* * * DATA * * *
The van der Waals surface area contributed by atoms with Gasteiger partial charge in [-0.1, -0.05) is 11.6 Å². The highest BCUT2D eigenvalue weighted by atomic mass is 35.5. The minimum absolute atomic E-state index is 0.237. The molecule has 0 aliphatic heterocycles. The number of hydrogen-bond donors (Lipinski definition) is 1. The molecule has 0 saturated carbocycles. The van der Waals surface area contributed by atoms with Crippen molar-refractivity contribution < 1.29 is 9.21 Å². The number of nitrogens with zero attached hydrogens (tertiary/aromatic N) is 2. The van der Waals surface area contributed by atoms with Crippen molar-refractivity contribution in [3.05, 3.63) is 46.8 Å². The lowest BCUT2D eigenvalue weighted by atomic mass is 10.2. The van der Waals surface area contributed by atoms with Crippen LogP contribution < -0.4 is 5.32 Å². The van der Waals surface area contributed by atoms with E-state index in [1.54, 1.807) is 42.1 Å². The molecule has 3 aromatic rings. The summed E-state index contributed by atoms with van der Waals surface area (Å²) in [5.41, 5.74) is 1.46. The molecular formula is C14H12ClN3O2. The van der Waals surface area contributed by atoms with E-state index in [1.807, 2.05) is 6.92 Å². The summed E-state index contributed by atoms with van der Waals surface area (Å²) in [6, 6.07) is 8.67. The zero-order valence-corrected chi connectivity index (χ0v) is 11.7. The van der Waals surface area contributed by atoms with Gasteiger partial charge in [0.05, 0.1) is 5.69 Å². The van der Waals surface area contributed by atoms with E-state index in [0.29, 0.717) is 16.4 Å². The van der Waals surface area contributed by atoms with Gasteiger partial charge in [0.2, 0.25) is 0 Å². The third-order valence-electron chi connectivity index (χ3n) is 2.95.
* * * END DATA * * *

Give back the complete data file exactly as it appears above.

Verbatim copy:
The van der Waals surface area contributed by atoms with Gasteiger partial charge in [-0.1, -0.05) is 11.6 Å². The highest BCUT2D eigenvalue weighted by atomic mass is 35.5. The minimum absolute atomic E-state index is 0.237. The molecule has 0 aliphatic heterocycles. The number of hydrogen-bond donors (Lipinski definition) is 1. The molecule has 0 saturated carbocycles. The van der Waals surface area contributed by atoms with Crippen molar-refractivity contribution < 1.29 is 9.21 Å². The number of nitrogens with zero attached hydrogens (tertiary/aromatic N) is 2. The van der Waals surface area contributed by atoms with Crippen molar-refractivity contribution in [3.05, 3.63) is 46.8 Å². The lowest BCUT2D eigenvalue weighted by atomic mass is 10.2. The van der Waals surface area contributed by atoms with Crippen LogP contribution < -0.4 is 5.32 Å². The van der Waals surface area contributed by atoms with E-state index in [1.54, 1.807) is 42.1 Å². The molecule has 3 aromatic rings. The summed E-state index contributed by atoms with van der Waals surface area (Å²) in [5.41, 5.74) is 1.46. The molecular formula is C14H12ClN3O2. The van der Waals surface area contributed by atoms with E-state index in [1.807, 2.05) is 6.92 Å². The summed E-state index contributed by atoms with van der Waals surface area (Å²) in [6, 6.07) is 8.67. The zero-order valence-corrected chi connectivity index (χ0v) is 11.7. The van der Waals surface area contributed by atoms with Gasteiger partial charge in [0.05, 0.1) is 5.69 Å². The van der Waals surface area contributed by atoms with E-state index in [0.29, 0.717) is 16.4 Å². The van der Waals surface area contributed by atoms with Gasteiger partial charge in [0.2, 0.25) is 0 Å². The third-order valence-electron chi connectivity index (χ3n) is 2.95.